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How did we get here? Part 4

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By Jim Thompson
HCP columnist

As I mentioned previously, Christopher Columbus certainly knew the world was round, and following up from him was Copernicus, who posited the theory that the Earth revolves around the sun, not the other way around.

Galileo was born in 1564 (along with Shakespeare) and died in 1642, outliving Shakespeare by 26 years. Galileo’s full name was Galileo di Vincenzo Bonaiuti de' Galilei. He was from Pisa, Italy. Galileo invented the thermoscope (predecessor to the modern thermometer), various styles of military compasses and other scientific instruments. He is best known, however, for his work with the telescope, in particular his observations of the planets and our moon.

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He was a proponent of heliocentrism, the theory put forth by Copernicus, previously mentioned. Galileo defended heliocentrism with a series of astronomical observations in 1609 (a mere 412 years ago). This got him in trouble with the Pope. His heliocentrism proposition was taken as a reinterpretation of the Bible, something akin to Protestantism, and putting him in hot water.

Likely, at this point, Galileo would have preferred to have been a native of, say, Australia, rather than Pisa, an inconveniently close distance to the Pope in Rome. I’ll spare you the details, but an inquisition was held with threats galore dangled in front of Galileo. He did not budge on his view that the Earth revolves around the sun. Among other actions, Galileo was sentenced to house arrest in 1633.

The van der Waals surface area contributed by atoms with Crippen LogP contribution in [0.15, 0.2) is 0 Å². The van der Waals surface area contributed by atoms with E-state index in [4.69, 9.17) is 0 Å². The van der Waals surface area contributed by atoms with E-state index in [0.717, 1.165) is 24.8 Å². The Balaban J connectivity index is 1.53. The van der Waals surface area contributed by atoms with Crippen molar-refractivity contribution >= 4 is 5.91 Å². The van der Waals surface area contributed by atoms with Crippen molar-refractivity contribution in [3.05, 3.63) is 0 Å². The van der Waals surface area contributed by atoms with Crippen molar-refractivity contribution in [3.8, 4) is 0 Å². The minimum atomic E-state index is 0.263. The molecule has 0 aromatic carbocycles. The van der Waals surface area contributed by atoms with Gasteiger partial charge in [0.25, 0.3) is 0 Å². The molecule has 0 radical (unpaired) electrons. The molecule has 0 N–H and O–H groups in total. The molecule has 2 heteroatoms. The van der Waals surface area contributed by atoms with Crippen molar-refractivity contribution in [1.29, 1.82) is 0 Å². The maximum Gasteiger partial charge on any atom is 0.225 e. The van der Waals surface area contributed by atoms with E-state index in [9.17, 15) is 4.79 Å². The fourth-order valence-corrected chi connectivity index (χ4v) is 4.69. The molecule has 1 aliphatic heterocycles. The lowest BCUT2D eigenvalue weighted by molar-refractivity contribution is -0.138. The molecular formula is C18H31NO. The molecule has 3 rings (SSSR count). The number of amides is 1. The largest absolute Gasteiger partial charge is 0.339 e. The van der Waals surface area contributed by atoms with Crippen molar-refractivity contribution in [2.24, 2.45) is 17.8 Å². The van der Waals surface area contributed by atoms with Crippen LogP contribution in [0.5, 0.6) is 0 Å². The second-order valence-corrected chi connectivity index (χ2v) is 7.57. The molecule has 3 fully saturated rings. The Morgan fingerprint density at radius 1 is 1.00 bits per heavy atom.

House arrest did not deter Galileo. During this time, he wrote “Two New Sciences,” which he succeeded in having published in Holland – out of the reach of Rome. The two new sciences were kinematics (the branch of mechanics concerned with the motion of objects without reference to the forces which cause the motion) and strength of materials, two core subjects in any engineering curriculum to this day. Albert Einstein praised this book.

This is probably as deep, dear reader, as you wish I delve into science, so let’s move on to Galileo’s contemporary, William Shakespeare. A brief life, only 52 years, Shakespeare likely provided the most prolific advancement of the English language by anyone at any time. You have likely, on purpose or unawares, quoted Shakespeare.

Bill Bryson, in his book “The Mother Tongue,” credits Shakespeare with creating an astonishing 10 percent of the English words used at that time. Shakespeare’s works and the works written about Shakespeare leave this author intimidated when it comes to saying anymore about this great writer.

I will say, in the early 1990s, I coined a word myself which I am still waiting to catch on. I created this word after taking a short commuter airplane trip where the flight attendants said they had no room in the overhead luggage compartments because they were full of plastic bags of used aluminum cans from their flights of that day. They were taking them to a city with aluminum can recycling; hence, no room for paying passengers' hand luggage.

That word was “irrecyclaphobia.” The definition? Irrecyclaphobia is the fear of not recycling.

Jim Thompson, formerly of Marshall, is a graduate of Hillsboro High School and the University of Cincinnati. He resides in Duluth, Ga. and is a columnist for The Highland County Press. He may be reached at

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